The teen mental health crisis mystery

Become smarter in just 5 minutes Get the daily email that makes reading the news actually enjoyable. Stay informed and entertained, for free. Note: This article describes self-harm, depression, and suicide among US teens. Here are resources for those dealing with these issues. America’s youth are in the midst of […]

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Get the daily email that makes reading the news actually enjoyable. Stay informed and entertained, for free.

Note: This article describes self-harm, depression, and suicide among US teens. Here are resources for those dealing with these issues.

America’s youth are in the midst of a spiking mental health crisis, and public health experts are racing to identify the root causes before it gets even worse.

First, the stats: Between 2009 and 2021, the share of American high school students who said they feel “persistent feelings of sadness or hopelessness” jumped from 26% to a record 44%, per a new CDC study. For adolescents ages 10 to 19, emergency room visits for self-harm jumped 88% from 2001 to 2019.

Recent reports from the NYT and The Atlantic examined the issue of worsening mental health among American youth. Here are some takeaways:

It was happening before the pandemic. The mental health crisis isn’t just a Covid lockdown story. By 2018, suicide rates for people aged 10–24 jumped almost 60% after plateauing from 2000 to 2007. And the share of adolescents reporting a major depressive episode jumped 60% between 2007 and 2019.

The pandemic did make it worse. Covid, and resulting restrictions on socializing, took rising feelings of loneliness and depression and supercharged them. Citing a “shocking” 45% increase in the number of self-injury and suicide cases in 5- to 17-year-olds in the first half of 2021, a coalition of children’s hopsitals and physicians urged Congress to “treat this mental health crisis like the emergency it is.”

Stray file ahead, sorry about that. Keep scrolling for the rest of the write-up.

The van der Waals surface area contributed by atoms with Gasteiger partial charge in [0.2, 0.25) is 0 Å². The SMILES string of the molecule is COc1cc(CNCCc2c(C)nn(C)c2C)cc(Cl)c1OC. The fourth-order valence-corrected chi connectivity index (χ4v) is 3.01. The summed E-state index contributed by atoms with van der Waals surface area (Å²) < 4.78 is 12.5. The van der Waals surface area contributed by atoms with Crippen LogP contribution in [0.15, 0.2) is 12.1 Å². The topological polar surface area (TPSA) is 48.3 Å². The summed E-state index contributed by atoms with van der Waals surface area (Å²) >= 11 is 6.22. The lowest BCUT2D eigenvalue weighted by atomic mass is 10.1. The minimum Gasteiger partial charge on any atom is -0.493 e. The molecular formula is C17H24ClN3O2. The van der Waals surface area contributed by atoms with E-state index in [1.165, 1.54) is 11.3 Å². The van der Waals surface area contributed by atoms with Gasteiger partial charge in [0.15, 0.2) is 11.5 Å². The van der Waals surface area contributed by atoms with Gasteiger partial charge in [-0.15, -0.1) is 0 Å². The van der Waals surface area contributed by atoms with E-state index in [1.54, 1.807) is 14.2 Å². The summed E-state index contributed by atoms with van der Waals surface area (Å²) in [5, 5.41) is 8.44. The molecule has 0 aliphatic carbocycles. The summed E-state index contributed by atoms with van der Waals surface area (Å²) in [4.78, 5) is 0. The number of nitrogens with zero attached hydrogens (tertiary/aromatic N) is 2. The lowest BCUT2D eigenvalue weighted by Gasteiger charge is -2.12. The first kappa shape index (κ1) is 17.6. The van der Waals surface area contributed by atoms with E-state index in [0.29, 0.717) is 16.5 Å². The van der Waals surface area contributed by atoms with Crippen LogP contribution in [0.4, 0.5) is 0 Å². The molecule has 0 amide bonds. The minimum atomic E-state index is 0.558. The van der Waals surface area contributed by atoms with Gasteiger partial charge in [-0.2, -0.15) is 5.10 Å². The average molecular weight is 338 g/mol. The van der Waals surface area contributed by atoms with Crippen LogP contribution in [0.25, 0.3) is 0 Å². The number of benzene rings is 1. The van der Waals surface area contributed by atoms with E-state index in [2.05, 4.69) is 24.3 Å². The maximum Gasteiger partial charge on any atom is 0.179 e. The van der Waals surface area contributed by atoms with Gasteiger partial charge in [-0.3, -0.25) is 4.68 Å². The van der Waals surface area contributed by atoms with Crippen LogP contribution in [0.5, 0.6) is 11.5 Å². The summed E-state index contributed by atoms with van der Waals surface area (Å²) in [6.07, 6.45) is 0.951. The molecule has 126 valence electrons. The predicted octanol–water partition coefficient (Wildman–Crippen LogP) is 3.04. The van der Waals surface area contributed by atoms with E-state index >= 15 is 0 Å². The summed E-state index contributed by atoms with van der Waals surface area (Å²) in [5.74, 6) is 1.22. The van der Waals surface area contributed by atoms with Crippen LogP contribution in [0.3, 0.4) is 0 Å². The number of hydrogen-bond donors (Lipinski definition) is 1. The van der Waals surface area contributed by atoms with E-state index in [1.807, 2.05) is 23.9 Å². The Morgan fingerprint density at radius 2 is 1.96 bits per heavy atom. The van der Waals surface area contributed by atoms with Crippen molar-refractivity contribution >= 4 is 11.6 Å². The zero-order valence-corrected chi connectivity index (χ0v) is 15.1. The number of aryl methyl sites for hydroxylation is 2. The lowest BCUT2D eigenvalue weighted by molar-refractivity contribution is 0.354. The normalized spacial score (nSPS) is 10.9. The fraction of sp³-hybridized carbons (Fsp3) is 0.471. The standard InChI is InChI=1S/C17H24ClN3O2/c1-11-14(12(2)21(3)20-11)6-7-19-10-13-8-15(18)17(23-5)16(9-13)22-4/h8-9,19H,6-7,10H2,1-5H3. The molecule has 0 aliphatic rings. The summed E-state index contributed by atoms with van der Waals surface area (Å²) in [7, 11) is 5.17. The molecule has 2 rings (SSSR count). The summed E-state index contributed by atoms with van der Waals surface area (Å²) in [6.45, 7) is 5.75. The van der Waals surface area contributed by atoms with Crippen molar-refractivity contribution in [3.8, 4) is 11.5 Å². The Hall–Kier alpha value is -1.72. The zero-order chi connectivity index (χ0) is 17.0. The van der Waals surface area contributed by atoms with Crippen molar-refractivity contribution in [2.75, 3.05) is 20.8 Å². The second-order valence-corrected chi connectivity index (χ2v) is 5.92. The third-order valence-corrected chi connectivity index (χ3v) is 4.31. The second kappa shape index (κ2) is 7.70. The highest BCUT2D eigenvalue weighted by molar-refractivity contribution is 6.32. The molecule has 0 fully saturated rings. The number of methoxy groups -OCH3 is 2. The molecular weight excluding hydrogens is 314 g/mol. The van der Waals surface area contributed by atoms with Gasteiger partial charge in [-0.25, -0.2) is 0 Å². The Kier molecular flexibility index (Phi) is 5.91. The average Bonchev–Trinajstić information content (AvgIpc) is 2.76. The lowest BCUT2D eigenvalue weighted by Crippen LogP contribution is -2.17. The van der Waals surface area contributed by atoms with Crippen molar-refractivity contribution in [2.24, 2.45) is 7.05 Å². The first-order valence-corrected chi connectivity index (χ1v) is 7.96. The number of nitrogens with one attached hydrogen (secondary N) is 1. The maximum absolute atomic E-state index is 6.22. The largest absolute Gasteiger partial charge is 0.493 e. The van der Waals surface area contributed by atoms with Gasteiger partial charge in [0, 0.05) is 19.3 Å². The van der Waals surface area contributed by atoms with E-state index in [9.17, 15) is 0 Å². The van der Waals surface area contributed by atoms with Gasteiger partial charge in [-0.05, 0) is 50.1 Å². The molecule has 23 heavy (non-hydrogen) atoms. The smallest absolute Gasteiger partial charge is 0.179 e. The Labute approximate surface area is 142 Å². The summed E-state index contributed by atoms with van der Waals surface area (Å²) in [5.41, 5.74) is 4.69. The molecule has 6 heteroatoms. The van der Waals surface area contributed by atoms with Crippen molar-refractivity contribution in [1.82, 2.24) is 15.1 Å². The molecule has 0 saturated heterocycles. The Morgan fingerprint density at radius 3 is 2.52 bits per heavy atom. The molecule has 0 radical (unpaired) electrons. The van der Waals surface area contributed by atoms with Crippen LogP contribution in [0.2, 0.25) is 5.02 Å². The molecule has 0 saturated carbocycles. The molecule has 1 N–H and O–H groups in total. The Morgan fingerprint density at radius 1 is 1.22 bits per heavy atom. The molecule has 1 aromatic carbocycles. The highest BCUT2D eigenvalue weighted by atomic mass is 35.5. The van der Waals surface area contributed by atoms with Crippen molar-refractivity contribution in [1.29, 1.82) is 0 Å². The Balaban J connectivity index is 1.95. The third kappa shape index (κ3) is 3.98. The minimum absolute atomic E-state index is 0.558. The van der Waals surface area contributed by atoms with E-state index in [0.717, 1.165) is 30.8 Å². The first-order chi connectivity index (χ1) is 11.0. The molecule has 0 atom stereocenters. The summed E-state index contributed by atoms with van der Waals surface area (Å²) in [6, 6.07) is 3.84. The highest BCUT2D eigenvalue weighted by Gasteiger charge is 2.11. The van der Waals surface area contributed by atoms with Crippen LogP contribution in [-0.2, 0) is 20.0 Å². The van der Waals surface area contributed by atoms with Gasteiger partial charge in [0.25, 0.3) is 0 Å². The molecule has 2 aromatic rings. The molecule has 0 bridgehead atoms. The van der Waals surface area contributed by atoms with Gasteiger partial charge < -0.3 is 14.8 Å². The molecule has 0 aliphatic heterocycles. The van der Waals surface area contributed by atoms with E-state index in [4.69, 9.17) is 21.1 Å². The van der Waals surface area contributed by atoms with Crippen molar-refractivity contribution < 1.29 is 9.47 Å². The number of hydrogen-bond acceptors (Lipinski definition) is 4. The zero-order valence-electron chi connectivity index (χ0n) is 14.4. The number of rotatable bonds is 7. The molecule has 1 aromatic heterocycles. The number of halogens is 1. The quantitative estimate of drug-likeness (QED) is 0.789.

The connection to social media isn’t clear. Much criticism has been heaped upon social media companies for fueling the teen mental health crisis. But a large study of more than 84,000 people of all ages in Britain found that the relationship between social media use and teen well-being was “fairly weak,” according to the NYT. However, heavy social media use does generate lower reports of life satisfaction at certain ages: 11–13 for girls, 14–15 for boys, and again at age 19 for both sexes.

Big picture: What makes the crisis so perplexing is that, by some behavioral measures, high schoolers are doing a lot better than they used to. Cigarette use has plunged. Binge drinking is down. The use of illicit drugs, such as OxyContin, has nose-dived over the past few decades. So has the teen birthrate. The public health threats for teens that were top-of-mind in previous decades have given way to a slew of new risks that may work together—and reinforce each other—in ways researchers are still trying to understand.

https://www.morningbrew.com/daily/stories/2022/04/24/the-teen-mental-health-crisis-mystery

Dong Anker

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